On May 12, 2016, Defendant pleaded nolo contendere to three of the state charges, including felon in possession of a firearm. Doc. 26-1; Doc. 26-2. The United States asserts that it had no knowledge at that time that Defendant entered this plea, which Defendant entered without any notice from the United States that he had a federal indictment against him. Defendant was sentenced to a total of eight and one-half years' incarceration in state court, with eighteen months' of that incarceration for the firearm charge, and an active term of four years and the remainder suspended. Doc. 26-2 at 16:11-17:6.

         On July 13, 2017, the Assistant United States Attorney assigned to this case, Mr. Samuel Hurtado, received a mass email from his supervisor advising prosecutors of the recent ruling in United States v. Archuleta. No. 14-CR-1542 (D.N.M. June 16, 2017) (Vazquez, J.). In that case, Judge Vazquez dismissed an indictment with prejudice because the Government had failed to bring the defendant, who was in state custody serving a sentence, to federal court for arraignment in a timely manner. On September 13, 2017, the attorney for the Government finally reviewed Defendant's case, as the “large caseload made it hard to attend to this matter sooner.” Doc. 26 at 6 n.4. Upon reviewing the file, Mr. Hurtado asked the case agent, ATF Task Force Officer (TFO) Victor Hernandez, about the status of the defendant. See Government's Exhibits 1-3.TFO Hernandez indicated Defendant was in state custody, serving time for one or more probation violations. Id. On September 14, 2017, the United States filed a motion for writ of habeas corpus ad prosequendum (Doc. 6) requesting Defendant's transfer from state custody to the U.S. Marshal for prosecution. Defendant was arrested on September 26, 2017, and he was also appointed counsel on that day. Defendant was arraigned on the federal charge on September 27, 2017, which was over eighteen months after he was indicted.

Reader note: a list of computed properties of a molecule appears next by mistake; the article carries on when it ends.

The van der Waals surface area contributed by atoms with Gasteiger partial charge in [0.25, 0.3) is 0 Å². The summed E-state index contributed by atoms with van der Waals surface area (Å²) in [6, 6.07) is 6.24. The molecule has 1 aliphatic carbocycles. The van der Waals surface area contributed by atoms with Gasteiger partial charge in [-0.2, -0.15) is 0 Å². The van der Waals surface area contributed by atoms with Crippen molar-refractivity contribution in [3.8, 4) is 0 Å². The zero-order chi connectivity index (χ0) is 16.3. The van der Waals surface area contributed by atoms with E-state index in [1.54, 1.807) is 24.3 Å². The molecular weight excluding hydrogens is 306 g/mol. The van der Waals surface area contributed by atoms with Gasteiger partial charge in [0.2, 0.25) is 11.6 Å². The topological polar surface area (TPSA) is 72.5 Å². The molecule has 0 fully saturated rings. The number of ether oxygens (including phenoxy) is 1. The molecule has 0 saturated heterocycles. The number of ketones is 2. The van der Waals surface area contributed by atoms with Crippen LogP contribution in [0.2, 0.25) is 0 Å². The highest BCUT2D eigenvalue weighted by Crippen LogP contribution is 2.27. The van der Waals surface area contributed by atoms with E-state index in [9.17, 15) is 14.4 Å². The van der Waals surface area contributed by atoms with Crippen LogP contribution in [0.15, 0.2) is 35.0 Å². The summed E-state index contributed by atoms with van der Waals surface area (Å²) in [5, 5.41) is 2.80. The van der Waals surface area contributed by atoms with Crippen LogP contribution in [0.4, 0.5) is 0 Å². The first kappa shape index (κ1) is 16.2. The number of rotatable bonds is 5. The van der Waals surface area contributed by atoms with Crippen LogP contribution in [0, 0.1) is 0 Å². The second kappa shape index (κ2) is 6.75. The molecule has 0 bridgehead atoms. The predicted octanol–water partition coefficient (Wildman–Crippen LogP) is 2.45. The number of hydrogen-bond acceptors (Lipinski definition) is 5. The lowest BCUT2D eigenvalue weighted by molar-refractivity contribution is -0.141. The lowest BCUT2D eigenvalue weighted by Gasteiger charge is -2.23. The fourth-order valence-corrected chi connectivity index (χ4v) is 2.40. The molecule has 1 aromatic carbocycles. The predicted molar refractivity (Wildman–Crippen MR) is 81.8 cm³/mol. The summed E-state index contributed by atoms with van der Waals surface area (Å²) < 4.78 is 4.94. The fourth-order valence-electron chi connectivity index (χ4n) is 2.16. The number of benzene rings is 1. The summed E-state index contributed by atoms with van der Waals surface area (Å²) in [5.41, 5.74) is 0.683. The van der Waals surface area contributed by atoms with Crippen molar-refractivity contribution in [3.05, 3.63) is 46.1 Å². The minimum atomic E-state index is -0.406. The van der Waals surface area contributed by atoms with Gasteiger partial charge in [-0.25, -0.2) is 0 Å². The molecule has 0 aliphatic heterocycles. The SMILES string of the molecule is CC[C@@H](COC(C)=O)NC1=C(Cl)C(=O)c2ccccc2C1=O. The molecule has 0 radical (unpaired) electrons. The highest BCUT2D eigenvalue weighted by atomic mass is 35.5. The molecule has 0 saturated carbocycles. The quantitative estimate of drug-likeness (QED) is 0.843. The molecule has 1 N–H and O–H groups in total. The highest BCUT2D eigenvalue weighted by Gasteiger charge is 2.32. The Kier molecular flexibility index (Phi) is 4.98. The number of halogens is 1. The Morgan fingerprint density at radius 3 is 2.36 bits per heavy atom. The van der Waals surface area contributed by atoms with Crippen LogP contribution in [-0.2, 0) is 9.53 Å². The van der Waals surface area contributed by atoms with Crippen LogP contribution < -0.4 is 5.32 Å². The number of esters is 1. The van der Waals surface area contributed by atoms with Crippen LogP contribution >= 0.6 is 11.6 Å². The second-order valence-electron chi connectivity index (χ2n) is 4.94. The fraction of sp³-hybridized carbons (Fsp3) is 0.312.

In late November 2017, defense counsel advised the attorney for the Government of a possible speedy trial issue, which motivated Mr. Hurtado to again speak to TFO Hernandez on December 13. See Government's Exhibits 4-6. The Government asserts that the emails between TFO Hernandez and Mr. Hurtado revealed that TFO Hernandez “did not know that he was supposed to timely contact the U.S. Marshals Service after the defendant had been indicted federally. TFO Hernandez admitted that he did not know the procedure for notifying a defendant in state custody of a pending federal indictment.” Doc. 26 at 8. The Government asserts that “TFO Hernandez made an honest mistake. The United States also admits fault in failing to bring the defendant into federal custody in a timely manner. The United States submits, however, that the delay was not the result of any sinister motive or bad faith by the United States . . . .” Id.